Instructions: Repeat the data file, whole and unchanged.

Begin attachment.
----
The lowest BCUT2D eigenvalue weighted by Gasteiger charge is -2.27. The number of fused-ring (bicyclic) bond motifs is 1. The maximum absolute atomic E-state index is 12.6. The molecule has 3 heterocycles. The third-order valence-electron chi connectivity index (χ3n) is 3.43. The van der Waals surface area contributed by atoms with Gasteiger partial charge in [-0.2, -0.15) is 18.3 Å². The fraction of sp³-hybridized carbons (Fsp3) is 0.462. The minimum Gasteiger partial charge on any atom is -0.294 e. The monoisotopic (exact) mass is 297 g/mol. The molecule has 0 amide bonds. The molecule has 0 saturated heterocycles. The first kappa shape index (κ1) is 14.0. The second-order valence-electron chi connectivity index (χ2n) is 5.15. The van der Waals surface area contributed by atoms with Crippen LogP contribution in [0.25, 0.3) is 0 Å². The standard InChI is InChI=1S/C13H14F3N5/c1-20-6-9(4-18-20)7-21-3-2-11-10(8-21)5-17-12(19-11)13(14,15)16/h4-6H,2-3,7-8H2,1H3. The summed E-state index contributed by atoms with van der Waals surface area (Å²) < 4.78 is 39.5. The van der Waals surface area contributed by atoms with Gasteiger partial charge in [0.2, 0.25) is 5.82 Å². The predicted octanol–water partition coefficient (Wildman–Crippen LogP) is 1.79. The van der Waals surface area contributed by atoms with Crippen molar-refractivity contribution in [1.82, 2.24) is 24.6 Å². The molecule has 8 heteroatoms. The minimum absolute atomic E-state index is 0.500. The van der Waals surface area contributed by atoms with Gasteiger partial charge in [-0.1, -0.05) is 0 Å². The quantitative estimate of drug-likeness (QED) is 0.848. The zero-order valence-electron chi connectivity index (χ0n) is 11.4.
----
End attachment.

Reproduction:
The lowest BCUT2D eigenvalue weighted by Gasteiger charge is -2.27. The number of fused-ring (bicyclic) bond motifs is 1. The maximum absolute atomic E-state index is 12.6. The molecule has 3 heterocycles. The third-order valence-electron chi connectivity index (χ3n) is 3.43. The van der Waals surface area contributed by atoms with Gasteiger partial charge in [-0.2, -0.15) is 18.3 Å². The fraction of sp³-hybridized carbons (Fsp3) is 0.462. The minimum Gasteiger partial charge on any atom is -0.294 e. The monoisotopic (exact) mass is 297 g/mol. The molecule has 0 amide bonds. The molecule has 0 saturated heterocycles. The first kappa shape index (κ1) is 14.0. The second-order valence-electron chi connectivity index (χ2n) is 5.15. The van der Waals surface area contributed by atoms with Crippen LogP contribution in [0.25, 0.3) is 0 Å². The standard InChI is InChI=1S/C13H14F3N5/c1-20-6-9(4-18-20)7-21-3-2-11-10(8-21)5-17-12(19-11)13(14,15)16/h4-6H,2-3,7-8H2,1H3. The summed E-state index contributed by atoms with van der Waals surface area (Å²) < 4.78 is 39.5. The van der Waals surface area contributed by atoms with Gasteiger partial charge in [0.2, 0.25) is 5.82 Å². The predicted octanol–water partition coefficient (Wildman–Crippen LogP) is 1.79. The van der Waals surface area contributed by atoms with Crippen molar-refractivity contribution in [1.82, 2.24) is 24.6 Å². The molecule has 8 heteroatoms. The minimum absolute atomic E-state index is 0.500. The van der Waals surface area contributed by atoms with Gasteiger partial charge in [-0.1, -0.05) is 0 Å². The quantitative estimate of drug-likeness (QED) is 0.848. The zero-order valence-electron chi connectivity index (χ0n) is 11.4.